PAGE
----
Trying To Get To You

Friday, January 19, 2007

Indie Rock With Heart

It’s a busy time in indie rock land. Highly anticipated records from the Shins, Clap Your Hands Say Yeah and the Arcade Fire are about to land, and given those band's intense fan bases and rest of the slump the record business is in, it’s quite possible that all of the above records are going to debut very high in the charts, which may inspire a slew of “the triumph of indie rock amidst the decline of the major labels” articles.

I’ve always had an ambivalent relationship with indie rock. I’ve enjoyed to varying degrees many of the seminal records and bands of the genre, but with the exception of the first Liz Phair album, I can’t think of any indie rock albums I’ve had real and lasting passion for. (When I picked up the reissue of Pavement's Crooked Rain, Crooked Rain last year, it had been the first time in years that I had listened to them - the album still sounded good, but I hadn't missed them all that much.) In music, I usually look for heat, and most indie rock I’ve heard has provided me with dispassionate cool. When I’ve wanted communion with music, indie rock to me has felt like clichéd alienation from artists (and an audience) that use irony and braininess as a substitute for talent. And finally, for me, most of it doesn't really rock, and almost none of it has any soul.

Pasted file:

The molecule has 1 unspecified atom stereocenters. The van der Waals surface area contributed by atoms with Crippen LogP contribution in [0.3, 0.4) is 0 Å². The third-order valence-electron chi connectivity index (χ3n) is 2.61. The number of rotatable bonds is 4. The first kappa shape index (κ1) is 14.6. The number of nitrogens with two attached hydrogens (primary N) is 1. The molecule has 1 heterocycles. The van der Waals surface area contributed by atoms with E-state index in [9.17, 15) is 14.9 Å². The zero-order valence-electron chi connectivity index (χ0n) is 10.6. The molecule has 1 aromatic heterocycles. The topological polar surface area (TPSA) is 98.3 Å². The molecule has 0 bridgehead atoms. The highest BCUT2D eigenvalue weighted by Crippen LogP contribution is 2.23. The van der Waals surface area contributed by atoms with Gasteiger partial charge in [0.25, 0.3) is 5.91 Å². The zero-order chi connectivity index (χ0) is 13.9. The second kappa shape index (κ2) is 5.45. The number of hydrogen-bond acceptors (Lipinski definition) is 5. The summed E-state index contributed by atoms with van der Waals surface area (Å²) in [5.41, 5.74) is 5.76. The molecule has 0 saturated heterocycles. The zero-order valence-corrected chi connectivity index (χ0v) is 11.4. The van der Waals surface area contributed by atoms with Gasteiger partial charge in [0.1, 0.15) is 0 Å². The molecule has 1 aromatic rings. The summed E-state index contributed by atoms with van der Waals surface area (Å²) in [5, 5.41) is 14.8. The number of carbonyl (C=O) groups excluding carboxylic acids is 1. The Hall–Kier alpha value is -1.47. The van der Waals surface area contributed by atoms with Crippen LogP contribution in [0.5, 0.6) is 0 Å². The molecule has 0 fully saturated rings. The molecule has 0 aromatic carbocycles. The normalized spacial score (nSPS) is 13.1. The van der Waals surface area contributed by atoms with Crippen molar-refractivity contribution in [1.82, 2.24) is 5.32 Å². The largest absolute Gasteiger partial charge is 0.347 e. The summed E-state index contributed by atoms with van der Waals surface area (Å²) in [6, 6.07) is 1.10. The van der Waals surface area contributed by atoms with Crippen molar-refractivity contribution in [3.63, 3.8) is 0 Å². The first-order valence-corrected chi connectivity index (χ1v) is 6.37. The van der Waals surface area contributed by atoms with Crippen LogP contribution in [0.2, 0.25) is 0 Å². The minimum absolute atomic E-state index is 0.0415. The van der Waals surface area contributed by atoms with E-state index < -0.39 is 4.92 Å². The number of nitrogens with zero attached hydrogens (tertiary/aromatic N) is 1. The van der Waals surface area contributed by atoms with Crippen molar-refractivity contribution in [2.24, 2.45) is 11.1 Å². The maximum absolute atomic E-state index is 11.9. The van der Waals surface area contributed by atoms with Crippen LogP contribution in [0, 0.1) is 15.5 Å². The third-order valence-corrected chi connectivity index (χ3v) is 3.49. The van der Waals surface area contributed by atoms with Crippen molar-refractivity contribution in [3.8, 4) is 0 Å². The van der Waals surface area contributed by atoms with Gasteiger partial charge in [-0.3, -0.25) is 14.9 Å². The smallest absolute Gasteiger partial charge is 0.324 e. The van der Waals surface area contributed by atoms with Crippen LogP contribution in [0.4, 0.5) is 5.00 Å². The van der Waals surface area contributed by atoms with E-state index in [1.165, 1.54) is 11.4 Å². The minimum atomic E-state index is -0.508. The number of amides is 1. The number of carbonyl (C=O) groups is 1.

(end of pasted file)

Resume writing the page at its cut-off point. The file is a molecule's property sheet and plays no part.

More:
I write this because I’ve been listening to an indie rock record a lot the past couple of weeks; the Broken West’s I Can’t Go On, I’ll Go On. They’re an L.A. band that record for Merge, the Arcade Fire’s label. But while the Arcade Fire has the glamour, the buzz, the celebrity fan base (Bowie and Byrne) and enough weirdness to be cool, what I hear from the Broken West is a lot of heart. I heard the first track on the album, “On The Bubble,” on another blog a couple of weeks ago, and was really taken in by the song. I've always thought the genre heading "indie pop" was faintly stupid, but this is it – and it sounds really good.

I’ve only spent time with about the first six songs, and at least four of them so far are winners. Check out “On The Bubble;” it’s not music as concept, deliberately obscure, snobbish or incomprehensible – it’s just music that sounds good. I hope this record gets the attention it deserves - given the indie rock press's tendency to look down upon accesibility, I have a feeling it's going to be damned with faint praise. That would be a shame. But a predictable one.

Download: "On The Bubble"

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